Talk:1236: Seashell

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Transcript looks terrible on a phone. --81.23.24.44 14:26, 10 July 2013 (UTC)

Screenshot: http://www.imgur.com/A4nortJ.png --81.23.24.44 15:13, 10 July 2013 (UTC)
Is it possible to make <math> comments somehow? --Chtz (talk) 14:57, 10 July 2013 (UTC)
Did I make it better, or worse? 108.162.216.45 03:08, 17 November 2013 (UTC)

It doesn't indicate that most times he has put the shell to his ear were not at the beach, he indicates that if he is picking up a shell not at a beach it is probably only to put it to his ear. Or rather, he rarely picks up seashells unless at the beach, and if he does then its only to test this crazy old wives tale. 75.158.106.126 14:33, 10 July 2013 (UTC)

The wrong equation was corrected. Faedrivin 15:59, 10 July 2013 (UTC)

I have usually tested the "shell by my ear" at home, far away from sea or ocean... and still heard "the sea" --JakubNarebski (talk) 16:20, 10 July 2013 (UTC)

If what I read somewhere once (how's that for backing up my claim with an actual reference?) is correct what you actually hear is the sound of your own blood flowing through your veins. Not sure that's really true, but expect it is actually something of yourself you're hearing that happens to sound similar to a sea. 67.51.59.66 17:09, 10 July 2013 (UTC)
http://science.howstuffworks.com/question556.htm I'm predicting a what-if post on the same topic next Tuesday. Except of course, he's going to generate a geographical map (on a Gall-Peters projection) of the "loudness" of the sound of the ocean. Tides crashing against coastline / breakers out at sea / hydrothermal vents / Giant Squid song.. etc. 220.224.246.97 01:23, 11 July 2013 (UTC)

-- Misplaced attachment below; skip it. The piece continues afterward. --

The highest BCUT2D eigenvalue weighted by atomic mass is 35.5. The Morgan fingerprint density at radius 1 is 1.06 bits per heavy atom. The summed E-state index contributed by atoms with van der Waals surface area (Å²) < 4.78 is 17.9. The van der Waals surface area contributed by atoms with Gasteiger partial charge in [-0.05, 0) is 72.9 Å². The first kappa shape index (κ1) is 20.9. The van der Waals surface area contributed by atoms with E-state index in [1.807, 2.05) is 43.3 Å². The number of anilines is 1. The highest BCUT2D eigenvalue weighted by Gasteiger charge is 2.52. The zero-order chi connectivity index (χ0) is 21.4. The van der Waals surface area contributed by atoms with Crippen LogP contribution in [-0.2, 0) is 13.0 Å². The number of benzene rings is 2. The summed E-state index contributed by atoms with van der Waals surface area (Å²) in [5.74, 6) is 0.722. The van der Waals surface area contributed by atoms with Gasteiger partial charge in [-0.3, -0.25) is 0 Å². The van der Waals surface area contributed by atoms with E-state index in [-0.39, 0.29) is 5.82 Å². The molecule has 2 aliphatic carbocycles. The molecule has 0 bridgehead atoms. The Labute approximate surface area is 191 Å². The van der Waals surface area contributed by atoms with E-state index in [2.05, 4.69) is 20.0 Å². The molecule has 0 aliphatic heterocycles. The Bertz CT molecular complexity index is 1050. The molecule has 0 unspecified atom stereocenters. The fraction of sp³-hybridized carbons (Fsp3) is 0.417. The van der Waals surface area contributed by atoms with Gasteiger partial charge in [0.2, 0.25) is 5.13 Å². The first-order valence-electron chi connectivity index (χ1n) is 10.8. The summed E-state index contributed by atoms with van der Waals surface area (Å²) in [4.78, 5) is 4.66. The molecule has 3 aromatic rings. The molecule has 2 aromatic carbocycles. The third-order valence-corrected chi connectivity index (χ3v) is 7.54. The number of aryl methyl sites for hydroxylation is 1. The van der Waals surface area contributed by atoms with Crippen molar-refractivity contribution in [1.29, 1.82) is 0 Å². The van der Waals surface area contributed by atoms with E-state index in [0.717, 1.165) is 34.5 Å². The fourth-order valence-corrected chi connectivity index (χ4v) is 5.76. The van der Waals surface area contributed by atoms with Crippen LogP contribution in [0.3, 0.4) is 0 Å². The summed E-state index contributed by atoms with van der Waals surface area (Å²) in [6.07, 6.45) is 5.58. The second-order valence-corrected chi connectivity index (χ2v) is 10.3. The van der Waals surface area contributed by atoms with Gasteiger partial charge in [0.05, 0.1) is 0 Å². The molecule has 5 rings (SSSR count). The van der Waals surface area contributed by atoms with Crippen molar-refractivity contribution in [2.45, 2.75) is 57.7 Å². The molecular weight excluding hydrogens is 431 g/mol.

The howstuffworks.com explanation is a bit wordy. It's just ambient noise filtered by the resonant properties of the somewhat complex cavity formed by the shell and your ear. Your brain is programmed to pick out such resonant frequencies. (No citation; I just made all that up.) Taibhse (talk) 13:21, 1 August 2013 (UTC)

Protip: Don't put seashells just picked up near the ocean in your ear! Sometimes the shell "first owner" is still in there! That's why I usually wait until getting home and make sure there's nothing inside before putting things in my ear... 189.5.107.6 01:27, 11 July 2013 (UTC)

Any specific reason why should the first owner be more dangerous that any other owner? I would actually suspect that the reverse would be true. -- Hkmaly (talk) 08:51, 11 July 2013 (UTC)
You're right, I meant it to avoid conffusion with yourself, since, I believe, you become the owner of something you find on a beach that noone else claims. 189.5.99.130 18:24, 2 August 2013 (UTC)
Just as an example, I wouldn't want to try to hear the ocean in a Cone Shell http://en.wikipedia.org/wiki/Conus 108.162.219.223 02:17, 10 January 2014 (UTC)

This formula is the correct way to state Bayes' theorem but the formula says nothing about the events. It's a tautology. Any events can be used and it's still true. Might as well have just put A and B in there for all we learn from it. The only exception is that division by zero must be avoided. I'm not sure the original formula was "wrong" since it was about particular events. db (talk) 06:24, 17 November 2013 (UTC)

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